specifically, concern for the economically poor and the socially
Statistical data presented in my book
strikingly indicate that, when asked what it means to be a good
Catholic, Catholics have increasingly moved from stressing the
importance of entering into the sacramental life of the Church to
being socially concerned. The basic theology course required of all
students now on the campus where I reside is not a study of the
Scriptures or of the teachings of the Church, but of “Faith,
Justice, and the Catholic Tradition”, where the emphasis is on the
development of the Church’s teaching on social justice. This
social-justice movement has had a major impact upon the thinking of
young Catholics today, who are now more eager to serve the poor as a
witness to being a good Catholic than to go to Mass. Emphasis is now
placed upon participating in social justice activities as an integral
part of Catholic education rather than on participating in the
sacramental life of the Church. Mass attendance has dwindled
considerably, and fidelity to the teaching of the Church is largely
optional. In my opinion, it is only a matter of time before theology
courses become obsolete in what is left of Catholic education.
challenge in Catholic education is to return to a study of the
fundamentals of the Catholic faith, and to inculcate a renewed
awareness of the elements of the Christian revelation. Practicing
social justice is vital to Catholic living, to be sure, but, unless
it is integrated into fidelity to Christ in the life of His Church,
it has little meaning for a Catholic.
whether it is possible in Catholic education today to return to a
solid grounding in the teachings of the Church is questionable
because of the modernist and postmodernist mentality that now
dominates our culture. We have to return to an understanding of the
Christian revelation as objectively grounded, and to a personal
relationship to the Christ Who has objectively redeemed humanity, and
to the need for these truths to be known, accepted, and lived by
Catholics as they evangelize the world.
You have a chapter on the separation of Church and State. What
common misunderstandings exist about this much touted “separation”?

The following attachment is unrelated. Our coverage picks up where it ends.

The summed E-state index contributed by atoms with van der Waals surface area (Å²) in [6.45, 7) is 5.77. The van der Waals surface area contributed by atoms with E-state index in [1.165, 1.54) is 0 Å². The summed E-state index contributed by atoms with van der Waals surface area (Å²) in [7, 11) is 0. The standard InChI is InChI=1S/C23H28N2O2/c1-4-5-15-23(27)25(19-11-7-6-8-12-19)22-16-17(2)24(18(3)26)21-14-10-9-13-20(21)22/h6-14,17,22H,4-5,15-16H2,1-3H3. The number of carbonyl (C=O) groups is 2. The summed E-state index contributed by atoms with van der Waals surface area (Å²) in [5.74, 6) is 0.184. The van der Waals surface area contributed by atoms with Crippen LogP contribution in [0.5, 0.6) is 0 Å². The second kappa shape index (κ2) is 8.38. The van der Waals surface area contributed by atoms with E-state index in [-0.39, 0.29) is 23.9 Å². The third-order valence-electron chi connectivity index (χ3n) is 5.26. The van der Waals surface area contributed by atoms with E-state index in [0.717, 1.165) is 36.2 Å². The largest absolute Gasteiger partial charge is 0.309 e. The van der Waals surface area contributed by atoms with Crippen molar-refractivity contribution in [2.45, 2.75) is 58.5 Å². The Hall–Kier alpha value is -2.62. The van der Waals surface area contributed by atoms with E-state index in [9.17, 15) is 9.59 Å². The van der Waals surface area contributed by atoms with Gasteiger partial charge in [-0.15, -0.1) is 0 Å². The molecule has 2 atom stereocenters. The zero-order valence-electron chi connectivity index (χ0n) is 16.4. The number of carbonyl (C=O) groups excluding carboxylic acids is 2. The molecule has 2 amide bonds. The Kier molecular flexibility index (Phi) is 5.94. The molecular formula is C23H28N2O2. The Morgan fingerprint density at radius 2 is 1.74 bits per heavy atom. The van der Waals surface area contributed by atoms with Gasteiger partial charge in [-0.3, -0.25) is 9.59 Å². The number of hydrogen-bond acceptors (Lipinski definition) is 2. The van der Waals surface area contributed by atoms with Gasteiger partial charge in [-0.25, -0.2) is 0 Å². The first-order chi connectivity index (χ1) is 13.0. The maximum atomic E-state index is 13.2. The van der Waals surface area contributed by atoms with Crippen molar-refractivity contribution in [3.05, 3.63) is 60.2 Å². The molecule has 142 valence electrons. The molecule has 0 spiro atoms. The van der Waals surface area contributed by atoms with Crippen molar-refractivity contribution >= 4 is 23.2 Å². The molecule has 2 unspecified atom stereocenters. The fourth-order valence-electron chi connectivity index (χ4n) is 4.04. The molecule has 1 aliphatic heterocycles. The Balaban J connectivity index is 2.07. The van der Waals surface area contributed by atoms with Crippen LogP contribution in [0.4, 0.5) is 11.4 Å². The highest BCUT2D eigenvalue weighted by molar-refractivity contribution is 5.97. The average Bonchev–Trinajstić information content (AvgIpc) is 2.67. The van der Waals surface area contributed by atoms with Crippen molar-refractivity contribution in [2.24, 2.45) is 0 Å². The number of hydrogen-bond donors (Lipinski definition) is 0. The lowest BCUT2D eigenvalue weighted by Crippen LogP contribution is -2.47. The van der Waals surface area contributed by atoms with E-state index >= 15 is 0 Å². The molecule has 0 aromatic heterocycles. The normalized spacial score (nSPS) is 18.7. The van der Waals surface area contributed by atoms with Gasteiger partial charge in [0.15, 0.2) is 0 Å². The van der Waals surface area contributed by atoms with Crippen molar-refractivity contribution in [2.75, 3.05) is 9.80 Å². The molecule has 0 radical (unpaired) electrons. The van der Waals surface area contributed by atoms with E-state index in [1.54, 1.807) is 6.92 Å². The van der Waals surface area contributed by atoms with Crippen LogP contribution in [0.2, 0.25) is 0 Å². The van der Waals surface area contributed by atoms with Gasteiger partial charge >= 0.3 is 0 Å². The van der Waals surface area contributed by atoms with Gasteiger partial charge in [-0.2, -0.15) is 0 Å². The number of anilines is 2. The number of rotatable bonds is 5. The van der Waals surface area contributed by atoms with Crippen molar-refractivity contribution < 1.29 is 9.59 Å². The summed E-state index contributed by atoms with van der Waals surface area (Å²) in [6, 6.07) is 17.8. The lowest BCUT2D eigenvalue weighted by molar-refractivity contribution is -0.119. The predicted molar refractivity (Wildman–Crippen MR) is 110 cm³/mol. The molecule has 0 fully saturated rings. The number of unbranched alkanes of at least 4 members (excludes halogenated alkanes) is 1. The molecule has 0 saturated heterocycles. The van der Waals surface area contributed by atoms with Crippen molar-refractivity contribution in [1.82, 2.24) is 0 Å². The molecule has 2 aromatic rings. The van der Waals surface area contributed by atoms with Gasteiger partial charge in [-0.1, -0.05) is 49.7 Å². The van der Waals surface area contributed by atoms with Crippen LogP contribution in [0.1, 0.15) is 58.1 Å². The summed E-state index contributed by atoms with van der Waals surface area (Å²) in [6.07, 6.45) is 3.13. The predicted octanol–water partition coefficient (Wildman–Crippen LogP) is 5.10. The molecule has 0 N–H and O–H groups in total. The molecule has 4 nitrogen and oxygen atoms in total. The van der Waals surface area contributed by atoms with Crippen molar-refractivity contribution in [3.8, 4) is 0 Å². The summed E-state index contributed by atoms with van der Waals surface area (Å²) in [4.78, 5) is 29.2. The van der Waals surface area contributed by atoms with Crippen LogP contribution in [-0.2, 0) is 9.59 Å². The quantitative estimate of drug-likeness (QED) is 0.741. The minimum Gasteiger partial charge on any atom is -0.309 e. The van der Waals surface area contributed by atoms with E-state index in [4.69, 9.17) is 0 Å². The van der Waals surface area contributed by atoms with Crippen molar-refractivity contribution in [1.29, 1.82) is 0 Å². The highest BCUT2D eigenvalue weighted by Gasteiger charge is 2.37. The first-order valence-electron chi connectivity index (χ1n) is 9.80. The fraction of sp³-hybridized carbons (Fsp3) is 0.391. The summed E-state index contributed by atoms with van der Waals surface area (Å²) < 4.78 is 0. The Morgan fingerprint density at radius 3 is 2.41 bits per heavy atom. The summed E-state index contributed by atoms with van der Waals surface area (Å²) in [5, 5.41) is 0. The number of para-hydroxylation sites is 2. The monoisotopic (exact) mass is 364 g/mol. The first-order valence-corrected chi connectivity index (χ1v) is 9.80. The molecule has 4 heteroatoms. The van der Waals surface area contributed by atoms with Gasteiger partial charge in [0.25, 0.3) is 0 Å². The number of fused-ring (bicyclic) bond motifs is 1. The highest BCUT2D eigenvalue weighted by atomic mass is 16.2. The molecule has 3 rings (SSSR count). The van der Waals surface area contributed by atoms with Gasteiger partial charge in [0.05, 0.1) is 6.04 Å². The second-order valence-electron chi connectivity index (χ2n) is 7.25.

Why do so many Catholics apparently think that their beliefs must be
kept private and out of the public square?
Tripole: The most common misunderstanding about the notion of
separation of Church and State is that it is mandated by the First
Amendment to the Constitution of the United States. Nothing could be
further from the truth, but this sentiment has been promoted by the
Supreme Court’s erroneous understanding of that amendment since the
1940s, and by secularists in our society who have latched on to that
misunderstanding as a basis for driving religion out of society.
Unfortunately, many Catholics have unwittingly accepted this notion,
and feel it is the law of the land.
First Amendment in fact mandates only that Congress not establish a
national religion nor restrict anyone’s freedom to practice
religion. That’s all.
into the mentality of the Founding Fathers indicates that nothing was
more important to them than the promotion of religious practice in
society as a means of ensuring a stable moral foundation to civic
life. The reason why the founders wanted to ensure that there be no
governmentally sanctioned religion was so that all religious faiths
might freely operate in society. As a result of a modern bifurcation
of religion and civic life, God is being taken more and more out of
our culture and increasingly replaced by immoral and evil practices.
of this I see as a natural consequence of the rationalistic
Enlightenment mentality that eradicated the presence of God and
intrinsic values from society. This eradication explains why